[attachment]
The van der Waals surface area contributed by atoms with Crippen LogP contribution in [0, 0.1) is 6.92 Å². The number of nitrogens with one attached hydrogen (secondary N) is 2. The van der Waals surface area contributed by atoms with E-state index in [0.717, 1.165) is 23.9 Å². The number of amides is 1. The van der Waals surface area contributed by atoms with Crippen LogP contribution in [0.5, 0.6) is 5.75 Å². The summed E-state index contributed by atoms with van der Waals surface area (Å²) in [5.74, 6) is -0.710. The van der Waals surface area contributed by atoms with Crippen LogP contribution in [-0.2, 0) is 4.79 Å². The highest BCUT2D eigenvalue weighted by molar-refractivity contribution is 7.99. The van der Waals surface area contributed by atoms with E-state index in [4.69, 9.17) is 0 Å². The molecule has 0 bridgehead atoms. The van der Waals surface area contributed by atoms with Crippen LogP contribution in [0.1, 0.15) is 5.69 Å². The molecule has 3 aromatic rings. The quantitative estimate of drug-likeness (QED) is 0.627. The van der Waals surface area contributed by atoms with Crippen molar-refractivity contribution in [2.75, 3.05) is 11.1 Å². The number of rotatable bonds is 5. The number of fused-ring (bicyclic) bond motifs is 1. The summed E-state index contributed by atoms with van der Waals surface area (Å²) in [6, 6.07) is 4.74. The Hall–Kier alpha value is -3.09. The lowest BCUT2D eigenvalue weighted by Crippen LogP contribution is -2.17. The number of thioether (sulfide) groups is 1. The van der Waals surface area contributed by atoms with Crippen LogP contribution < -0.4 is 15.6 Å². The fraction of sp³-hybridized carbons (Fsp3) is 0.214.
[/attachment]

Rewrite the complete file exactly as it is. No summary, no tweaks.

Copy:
The van der Waals surface area contributed by atoms with Crippen LogP contribution in [0, 0.1) is 6.92 Å². The number of nitrogens with one attached hydrogen (secondary N) is 2. The van der Waals surface area contributed by atoms with E-state index in [0.717, 1.165) is 23.9 Å². The number of amides is 1. The van der Waals surface area contributed by atoms with Crippen LogP contribution in [0.5, 0.6) is 5.75 Å². The summed E-state index contributed by atoms with van der Waals surface area (Å²) in [5.74, 6) is -0.710. The van der Waals surface area contributed by atoms with Crippen LogP contribution in [-0.2, 0) is 4.79 Å². The highest BCUT2D eigenvalue weighted by molar-refractivity contribution is 7.99. The van der Waals surface area contributed by atoms with E-state index in [4.69, 9.17) is 0 Å². The molecule has 0 bridgehead atoms. The van der Waals surface area contributed by atoms with Crippen LogP contribution in [0.1, 0.15) is 5.69 Å². The molecule has 3 aromatic rings. The quantitative estimate of drug-likeness (QED) is 0.627. The van der Waals surface area contributed by atoms with Crippen molar-refractivity contribution in [2.75, 3.05) is 11.1 Å². The number of rotatable bonds is 5. The number of fused-ring (bicyclic) bond motifs is 1. The summed E-state index contributed by atoms with van der Waals surface area (Å²) in [6, 6.07) is 4.74. The Hall–Kier alpha value is -3.09. The lowest BCUT2D eigenvalue weighted by Crippen LogP contribution is -2.17. The number of thioether (sulfide) groups is 1. The van der Waals surface area contributed by atoms with Crippen LogP contribution < -0.4 is 15.6 Å². The fraction of sp³-hybridized carbons (Fsp3) is 0.214.